Quote Originally Posted by Old Dryfoot View Post
    I think it's about time that someone apologize for Star Trek: The Motion Picture.
    wtf???
    Simpler is better, except when complicated looks really cool.

  15. #15
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    Default Re: 40 Years Ago...

    What an epic story.

  16. #16
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    Default Re: 40 Years Ago...

    Only three missions heading out of the solar system. New Horizons got the fast track off of Earth.

    https://en.m.wikipedia.org/wiki/List...e_Solar_System

    Planetary exploration probes Edit
    Pioneer 10 – Launched in 1972, flew past Jupiter in 1973. Contact lost in January 2003 and is heading in the direction of Aldebaran (65 light years away) in Taurus.
    Pioneer 11 – Launched in 1973, flew past Jupiter in 1974 and Saturn in 1979. Contact lost in November 1995. The spacecraft is headed toward the constellation of Aquila (The Eagle), northwest of the constellation of Sagittarius. Barring incident, Pioneer 11 will pass near one of the stars in the constellation in about 4 million years.[1]
    Voyager 2 – Launched in August 1977, flew past Jupiter in 1979, Saturn in 1981, Uranus in 1986, and Neptune in 1989. Probe has (depending on the source) not passed the heliosheath, but is still active.
    Voyager 1 – Launched in September 1977, flew past Jupiter in 1979 and Saturn in 1980, making a special close approach to Saturn's moon Titan. Probe passed the heliopause on 25 August 2012 to enter interstellar space,[2] and is still active.
    New Horizons – Launched in 2006, probe made flyby of Jupiter in 2007, made a flyby of Pluto on 14 July 2015. It is currently headed towards a flyby of the Kuiper belt object 2014 MU69 as part of the Kuiper Belt Extended Mission (KEM). That rendezvous will occur on 1 January 2019.[3]
    Although other probes were launched first, Voyager 1 was able to achieve a higher speed and has overtaken all others. Voyager 1 overtook Voyager 2 a few months after launch, on 19 December 1977.[4] It overtook Pioneer 11 some time in the late 1980s, and then Pioneer 10—becoming the probe farthest from Earth—on February 17, 1998.[5]

    Voyager 2 is also moving faster than the probes launched before it, and thus overtook Pioneer 11 in 1997 and will overtake Pioneer 10 sometime in 2021.

    New Horizons will also likely pass the Pioneer probes, but will need many years to do so. It will not overtake Pioneer 11 until ~2082 and will not overtake Pioneer 10 until ~2130. Barring some unforeseen gravity assist it will never overtake the Voyagers.

    The only objects to date to be launched directly into a solar escape trajectory were the New Horizons spacecraft, its third stage, and the two de-spin masses. The New Horizons Centaur (second) stage is not escaping; it is in a 2.83-year heliocentric (solar) orbit.[8]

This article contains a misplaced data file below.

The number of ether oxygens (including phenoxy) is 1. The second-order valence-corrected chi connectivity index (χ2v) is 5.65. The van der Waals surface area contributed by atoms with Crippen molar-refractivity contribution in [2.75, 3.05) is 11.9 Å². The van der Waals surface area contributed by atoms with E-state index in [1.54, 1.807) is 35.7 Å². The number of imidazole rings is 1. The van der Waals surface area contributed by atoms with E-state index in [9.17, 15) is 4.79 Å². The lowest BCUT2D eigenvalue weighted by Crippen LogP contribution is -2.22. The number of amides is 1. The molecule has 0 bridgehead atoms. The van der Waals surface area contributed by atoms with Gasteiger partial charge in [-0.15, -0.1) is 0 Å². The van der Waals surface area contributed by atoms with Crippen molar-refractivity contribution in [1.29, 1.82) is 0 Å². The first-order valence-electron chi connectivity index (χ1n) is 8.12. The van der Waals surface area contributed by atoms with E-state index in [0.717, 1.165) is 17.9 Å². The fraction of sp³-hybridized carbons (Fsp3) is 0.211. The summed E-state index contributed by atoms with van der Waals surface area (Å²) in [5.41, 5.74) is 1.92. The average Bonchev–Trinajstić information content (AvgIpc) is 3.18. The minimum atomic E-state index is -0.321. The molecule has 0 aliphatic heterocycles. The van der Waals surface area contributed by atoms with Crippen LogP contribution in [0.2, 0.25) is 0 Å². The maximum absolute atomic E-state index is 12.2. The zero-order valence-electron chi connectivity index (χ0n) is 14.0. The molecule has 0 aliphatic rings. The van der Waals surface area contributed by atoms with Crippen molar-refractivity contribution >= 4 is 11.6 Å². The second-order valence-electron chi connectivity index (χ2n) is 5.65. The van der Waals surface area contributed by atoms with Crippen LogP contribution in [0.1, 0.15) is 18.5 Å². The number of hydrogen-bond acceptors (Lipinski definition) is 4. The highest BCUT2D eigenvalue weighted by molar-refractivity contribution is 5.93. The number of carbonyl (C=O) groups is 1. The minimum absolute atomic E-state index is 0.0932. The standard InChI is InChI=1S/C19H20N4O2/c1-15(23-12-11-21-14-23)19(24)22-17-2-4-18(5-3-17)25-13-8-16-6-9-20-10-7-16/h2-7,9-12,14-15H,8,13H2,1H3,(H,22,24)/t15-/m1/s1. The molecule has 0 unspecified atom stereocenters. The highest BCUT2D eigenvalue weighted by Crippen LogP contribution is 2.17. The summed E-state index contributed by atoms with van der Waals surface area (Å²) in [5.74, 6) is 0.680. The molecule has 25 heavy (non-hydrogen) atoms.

https://en.m.wikipedia.org/wiki/New_Horizons

    New Horizons has been called "the fastest spacecraft ever launched"[170] because it left Earth at 16.26 kilometers per second (58,536 km/h; 36,373 mph), faster than any other spacecraft to date.[171][172] It is also the first spacecraft launched directly into a solar escape trajectory, which requires an approximate speed while near Earth of 16.5 km/s (59,000 km/h; 37,000 mph),[a] plus additional delta-v to cover air and gravity drag, all to be provided by the launch vehicle.

    However, it is not the fastest spacecraft to leave the Solar System. As of July 2017, this record is held by Voyager 1, traveling at 16.989 km/s (61,160 km/h; 38,003 mph) relative to the Sun.[173] Voyager 1 attained greater hyperbolic excess velocity from gravitational slingshots by Jupiter and Saturn than New Horizons. When New Horizons reaches the distance of 100 AU, it will be travelling at about 13 km/s (47,000 km/h; 29,000 mph), around 4 km/s (14,000 km/h; 8,900 mph) slower than Voyager 1 at that distance.[174] Other spacecraft, such as the Helios probes, can also be measured as the fastest objects, because of their orbital speed relative to the Sun at perihelion: 68.7 km/s (247,000 km/h; 154,000 mph) for Helios-B. Because they remain in solar orbit, their specific orbital energy relative to the Sun is lower than New Horizons and other artificial objects escaping the Solar System.
    Last edited by LeeG; 08-04-2017 at 01:16 PM.

  17. #17
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    Default Re: 40 Years Ago...

    Quote Originally Posted by Paul Pless View Post
    wtf???
    It just seemed like a recycled story to me, to be honest.

    Nosce te ipsum

  18. #18
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    Default Re: 40 Years Ago...

    Quote Originally Posted by mmd View Post
    Does the new Presidential Science Advisor say that the Voyager program is a hoax, too?
    Of course it is...... That stuff could never pass the Van Allen belts..... NASA
    prolly has them tucked away somewhere just belching out bullsh!t........
    Quote Originally Posted by George Jung View Post
    Don't under-estimate Jack. He's purty damned talented